FORBES | Fighting Fire With Fire: Can We Kill Super-Resistant Mycobacteria With Viruses?

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Published: 9May2019

TB is an airborne infection caused by Mycobacterium tuberculosis. When streptomycin was first discovered in the 1940s, there was tremendous hope that TB could be defeated. But TB bacteria quickly became resistant to streptomycin when it was given alone. We quickly learnt that TB requires a combination of drugs to fend off drug-resistance.

Today, drug-sensitive TB treatment requires 4 drugs (isoniazid, rifampicin, pyrazinamid and ethambutol) during the first two months, followed by two antibiotics (isoniazid and rifampicin) for an additional 4 months. DR-TB treatment requires prolonged therapy (often, 24 months) with several, toxic medicines, including those that cause deafness and psychosis.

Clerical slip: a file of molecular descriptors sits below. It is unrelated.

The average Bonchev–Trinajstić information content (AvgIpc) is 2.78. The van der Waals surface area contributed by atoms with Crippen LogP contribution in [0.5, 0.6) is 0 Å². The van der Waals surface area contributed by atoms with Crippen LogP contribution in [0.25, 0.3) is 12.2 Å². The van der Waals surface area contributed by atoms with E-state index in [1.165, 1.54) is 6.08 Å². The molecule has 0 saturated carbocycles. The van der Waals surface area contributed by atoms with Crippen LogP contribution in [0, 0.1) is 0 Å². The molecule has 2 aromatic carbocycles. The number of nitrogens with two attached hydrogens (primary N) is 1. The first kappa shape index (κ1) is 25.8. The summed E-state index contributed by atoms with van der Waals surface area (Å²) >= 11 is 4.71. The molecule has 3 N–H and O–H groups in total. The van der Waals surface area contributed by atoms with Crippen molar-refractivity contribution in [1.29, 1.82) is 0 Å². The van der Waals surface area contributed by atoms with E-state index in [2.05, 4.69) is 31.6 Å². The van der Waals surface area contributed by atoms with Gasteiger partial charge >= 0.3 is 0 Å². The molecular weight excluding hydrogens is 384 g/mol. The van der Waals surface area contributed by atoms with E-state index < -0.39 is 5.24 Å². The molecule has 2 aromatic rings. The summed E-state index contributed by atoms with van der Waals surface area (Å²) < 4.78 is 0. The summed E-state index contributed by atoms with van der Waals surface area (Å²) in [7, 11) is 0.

There is a desperate need for new and alternative therapies. One such alternative might be killing TB bacteria with viruses that destroy bacteria (i.e. bacteriophages), says Madhukar Pai, Canada Research Chair in Epidemiology & Global Health at McGill University, Montreal, and Director of the McGill TB Centre.

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